This would not be the first time Arrington and Teare worked together. In February of 2006, they co-founded Edgeio, an online classifieds platform which was used by publishers. But that didn’t last long, and in December of that year Edgeio, run by CEO Teare, joined the deadpool. Former Altavista CTO Louis Monier, who is now leading efforts surrounding the CrunchPad, invested $1.5 million in Edgeio.

One of the main problems with Edgeio was its high cost structure. Teare burned through $6 million of cash at Edgeio in less than two years, and by the time it was auctioned off, they had 11 full time employees.

And indeed, criticism some what exists of Arrington’s abilities to sell the CrunchPad at a low price point while keeping costs down. Laura DiDio of ITIC told TechNewsWorld that “if he can sell it at around $300 and make money, more power to him.”

When Edgeio went under, Arrington said “In general I’ll say this – it is unwise for a company to spend a lot of money building out infrastructure before a product proves itself.”

Google Chrome OS “Leaks” Don’t Even Have The Right Google Logo

A person who claims to work for a company that supplies parts to Acer says they have been shown a demo of the new Google Chrome OS.

The entire blogosphere went bonanza, but here is the kicker: they didn’t even get the Google logo colors right.

Update: A fake as expected.

The Register Reveals Hilarious CrunchPad Clone Named RegPad

It looks like the clones didn’t come out from China this time, but from the UK – and from a publication. The Register, an often satirical British technology news site, has released the phony RegPad. Designed for Reg readers, it runs on a Vulturium processor (sounds faster than Intel’s Core i7) and has a “wireless connection rates of up to 8 petabytes per millisecond.” Best of all however is the biscuit dispenser which seems to be designed specifically for the morning users.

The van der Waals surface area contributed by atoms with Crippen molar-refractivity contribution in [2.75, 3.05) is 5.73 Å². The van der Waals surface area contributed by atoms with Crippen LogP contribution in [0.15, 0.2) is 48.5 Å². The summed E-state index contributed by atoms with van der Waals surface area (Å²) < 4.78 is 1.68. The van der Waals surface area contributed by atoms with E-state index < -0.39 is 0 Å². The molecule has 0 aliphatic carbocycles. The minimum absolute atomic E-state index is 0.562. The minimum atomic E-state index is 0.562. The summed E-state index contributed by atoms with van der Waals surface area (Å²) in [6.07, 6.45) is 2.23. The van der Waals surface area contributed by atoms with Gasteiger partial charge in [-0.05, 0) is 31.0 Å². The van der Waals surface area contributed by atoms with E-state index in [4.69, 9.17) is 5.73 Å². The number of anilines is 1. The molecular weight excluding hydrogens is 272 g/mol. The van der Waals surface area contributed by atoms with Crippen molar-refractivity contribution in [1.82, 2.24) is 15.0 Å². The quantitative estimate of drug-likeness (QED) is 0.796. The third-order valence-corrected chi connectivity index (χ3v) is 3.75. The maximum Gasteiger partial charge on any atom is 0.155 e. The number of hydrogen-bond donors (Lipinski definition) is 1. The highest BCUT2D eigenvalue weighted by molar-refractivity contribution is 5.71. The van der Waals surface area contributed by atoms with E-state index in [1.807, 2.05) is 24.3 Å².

Google “steals” Michael Arrington Concept By Announcing New Google Chrome OS

Google has just announced the making of Google Chrome OS, its latest onslaught against Microsoft. Sundar Pichai, VP of Product Management, explains that users are fed up with current operating systems since they want to check email and browse the web without having to wait for a computer to boot.

FusionGarage, the Singapore start-up which was acquired by CrunchPad Inc., is also developing an awfully similar concept. In fact, Pichai’s post itself looks like a mirror of Michael Arrington’s post a year ago.

Comparing Google’s post with Arrington’s vision:

Google: We hear a lot from our users and their message is clear — computers need to get better.

Arrington: I’m tired of waiting – I want a dead simple and dirt cheap touch screen web tablet to surf the web.